It was really a new concept to consider, creating my own name. It wasn’t until my oldest daughter asked me to please come up with a name for her soon-to-be-born son to call me. Because in her husband’s family, names were a combination of the first name and grandma. This just didn’t appeal to her at all.
When we moved to the south, we discover that ‘Granny’ is the most common name for grandmothers. Being a born-and-bred northerner and baby boomer, the only mental connection I had with the name ‘Granny’ was watching The Beverly Hillbillies as a kid.
Not exactly the emotional or endearing term I was looking for. Instead of a loving older woman, it brought images of a scrawny, overworked, bossy woman ready to knock you upside the head.
A dear friend, who is around twenty years my senior, had all of her children call her grandmother. I really loved that. Not because it has an air about it. But honestly, because of just how darn cute the little ones sound saying it.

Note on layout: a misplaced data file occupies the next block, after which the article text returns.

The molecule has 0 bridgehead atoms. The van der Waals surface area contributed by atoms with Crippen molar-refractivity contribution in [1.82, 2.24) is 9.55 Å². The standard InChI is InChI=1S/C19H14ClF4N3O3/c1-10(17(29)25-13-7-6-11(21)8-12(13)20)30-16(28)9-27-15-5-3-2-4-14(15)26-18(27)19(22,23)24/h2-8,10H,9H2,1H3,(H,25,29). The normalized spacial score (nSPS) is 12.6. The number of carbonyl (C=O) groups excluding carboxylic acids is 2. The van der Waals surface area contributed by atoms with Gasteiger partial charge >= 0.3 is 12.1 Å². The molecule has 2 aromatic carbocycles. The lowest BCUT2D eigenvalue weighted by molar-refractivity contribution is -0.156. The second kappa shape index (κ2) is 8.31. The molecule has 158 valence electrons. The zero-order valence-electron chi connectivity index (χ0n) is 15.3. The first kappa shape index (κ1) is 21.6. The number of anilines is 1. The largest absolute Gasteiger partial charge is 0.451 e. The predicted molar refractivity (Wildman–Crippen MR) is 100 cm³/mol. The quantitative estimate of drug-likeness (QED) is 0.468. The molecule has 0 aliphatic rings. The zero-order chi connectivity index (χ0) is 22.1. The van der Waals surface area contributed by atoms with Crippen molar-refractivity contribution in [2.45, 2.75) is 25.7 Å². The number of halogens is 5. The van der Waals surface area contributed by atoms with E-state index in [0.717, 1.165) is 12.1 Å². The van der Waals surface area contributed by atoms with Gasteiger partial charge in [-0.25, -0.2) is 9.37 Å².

There are those of us who never dreamed of diverting from the traditional names.
About.com lists these as the most common traditional names.
Big Mom or Big Momma
Gadgi or Gadgy
Gammy or Gamma or Gams
Gram or Grams
Grammy or Grammie
Grandma or Grandmaw
Grannie or Granny
Gran or Gran-Gran
Marmee or Marmi
Ma or Maw
MawMaw or Mawmaw
Mema or MeMa or Mima
Memaw or MeeMaw or Mimaw
Nana or Nanna
Nanny or Nannie
Then there are those who shun names that age.
They choose names like Lolo, Babe and Honey. These are most common, and becoming trendy within the boomer generation of grandparents.
The trendy run from MamaMia, MeMom and Nama to Sugar and Umma. Then there is the more fun, playful names such as MaxiMa, Muddy, Muffy, NuNu Peaches and Pumpkin. The sweetest, most oringnal I’ve found is Tinkerbell, Toots and Tootsie.
Then there are great-grandmother names. My mother dubbed herself GiGi, or Grandma GG. Another name that’s fairly common is grandma-great.
Whatever you decide to call yourself, it should suit your personality, but most importantly it should become a term of endearment.
Which of course, if that’s really all you want, is your grandchildren to call you by their chosen name of endearment you can always just keep the name they give you.
Often times the sweetest names are those given by toddlers trying to pronounce a proper or traditional name. That’s usually where you get the names like MeMaw, and PePaw. But then, when it comes out of your grandchild’s mouth it always sounds sweet.